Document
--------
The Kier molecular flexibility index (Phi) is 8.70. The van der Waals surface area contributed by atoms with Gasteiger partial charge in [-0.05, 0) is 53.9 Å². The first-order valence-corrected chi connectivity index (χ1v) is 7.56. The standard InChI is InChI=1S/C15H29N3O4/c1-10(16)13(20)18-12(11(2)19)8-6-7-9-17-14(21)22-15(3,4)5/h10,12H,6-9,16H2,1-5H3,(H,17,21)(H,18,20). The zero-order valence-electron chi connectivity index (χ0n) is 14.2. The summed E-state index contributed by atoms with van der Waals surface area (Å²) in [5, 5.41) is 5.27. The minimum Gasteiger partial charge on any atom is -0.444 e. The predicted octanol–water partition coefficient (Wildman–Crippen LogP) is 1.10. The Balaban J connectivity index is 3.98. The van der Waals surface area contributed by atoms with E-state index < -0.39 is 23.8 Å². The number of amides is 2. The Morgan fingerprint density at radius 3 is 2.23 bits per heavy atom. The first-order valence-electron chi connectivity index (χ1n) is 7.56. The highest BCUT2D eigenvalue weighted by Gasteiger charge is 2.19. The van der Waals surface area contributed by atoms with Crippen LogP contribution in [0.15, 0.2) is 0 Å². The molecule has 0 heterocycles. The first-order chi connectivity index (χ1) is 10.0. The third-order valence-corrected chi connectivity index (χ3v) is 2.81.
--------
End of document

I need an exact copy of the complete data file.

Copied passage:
The Kier molecular flexibility index (Phi) is 8.70. The van der Waals surface area contributed by atoms with Gasteiger partial charge in [-0.05, 0) is 53.9 Å². The first-order valence-corrected chi connectivity index (χ1v) is 7.56. The standard InChI is InChI=1S/C15H29N3O4/c1-10(16)13(20)18-12(11(2)19)8-6-7-9-17-14(21)22-15(3,4)5/h10,12H,6-9,16H2,1-5H3,(H,17,21)(H,18,20). The zero-order valence-electron chi connectivity index (χ0n) is 14.2. The summed E-state index contributed by atoms with van der Waals surface area (Å²) in [5, 5.41) is 5.27. The minimum Gasteiger partial charge on any atom is -0.444 e. The predicted octanol–water partition coefficient (Wildman–Crippen LogP) is 1.10. The Balaban J connectivity index is 3.98. The van der Waals surface area contributed by atoms with E-state index < -0.39 is 23.8 Å². The number of amides is 2. The Morgan fingerprint density at radius 3 is 2.23 bits per heavy atom. The first-order valence-electron chi connectivity index (χ1n) is 7.56. The highest BCUT2D eigenvalue weighted by Gasteiger charge is 2.19. The van der Waals surface area contributed by atoms with Crippen LogP contribution in [0.15, 0.2) is 0 Å². The molecule has 0 heterocycles. The first-order chi connectivity index (χ1) is 10.0. The third-order valence-corrected chi connectivity index (χ3v) is 2.81.